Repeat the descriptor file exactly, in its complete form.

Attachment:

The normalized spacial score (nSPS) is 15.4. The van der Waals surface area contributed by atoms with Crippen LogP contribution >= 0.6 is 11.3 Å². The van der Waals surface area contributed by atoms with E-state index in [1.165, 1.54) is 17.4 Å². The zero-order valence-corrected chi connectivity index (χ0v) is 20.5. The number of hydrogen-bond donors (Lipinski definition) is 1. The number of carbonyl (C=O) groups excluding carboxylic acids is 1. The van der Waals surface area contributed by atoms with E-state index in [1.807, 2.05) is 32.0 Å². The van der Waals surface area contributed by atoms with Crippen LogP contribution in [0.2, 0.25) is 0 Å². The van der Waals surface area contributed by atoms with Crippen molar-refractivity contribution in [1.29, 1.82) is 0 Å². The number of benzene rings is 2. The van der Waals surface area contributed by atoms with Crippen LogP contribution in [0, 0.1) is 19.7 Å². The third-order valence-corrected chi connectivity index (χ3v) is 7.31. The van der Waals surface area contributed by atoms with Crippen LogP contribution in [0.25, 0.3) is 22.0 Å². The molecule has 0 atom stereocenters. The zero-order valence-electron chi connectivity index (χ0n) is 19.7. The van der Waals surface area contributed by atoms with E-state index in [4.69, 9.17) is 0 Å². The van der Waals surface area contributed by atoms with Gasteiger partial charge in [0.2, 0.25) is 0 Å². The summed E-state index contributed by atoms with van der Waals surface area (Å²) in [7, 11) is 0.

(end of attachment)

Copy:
The normalized spacial score (nSPS) is 15.4. The van der Waals surface area contributed by atoms with Crippen LogP contribution >= 0.6 is 11.3 Å². The van der Waals surface area contributed by atoms with E-state index in [1.165, 1.54) is 17.4 Å². The zero-order valence-corrected chi connectivity index (χ0v) is 20.5. The number of hydrogen-bond donors (Lipinski definition) is 1. The number of carbonyl (C=O) groups excluding carboxylic acids is 1. The van der Waals surface area contributed by atoms with E-state index in [1.807, 2.05) is 32.0 Å². The van der Waals surface area contributed by atoms with Crippen LogP contribution in [0.2, 0.25) is 0 Å². The van der Waals surface area contributed by atoms with Crippen molar-refractivity contribution in [1.29, 1.82) is 0 Å². The number of benzene rings is 2. The van der Waals surface area contributed by atoms with Crippen LogP contribution in [0, 0.1) is 19.7 Å². The third-order valence-corrected chi connectivity index (χ3v) is 7.31. The van der Waals surface area contributed by atoms with Crippen LogP contribution in [0.25, 0.3) is 22.0 Å². The molecule has 0 atom stereocenters. The zero-order valence-electron chi connectivity index (χ0n) is 19.7. The van der Waals surface area contributed by atoms with E-state index in [4.69, 9.17) is 0 Å². The van der Waals surface area contributed by atoms with Gasteiger partial charge in [0.2, 0.25) is 0 Å². The summed E-state index contributed by atoms with van der Waals surface area (Å²) in [7, 11) is 0.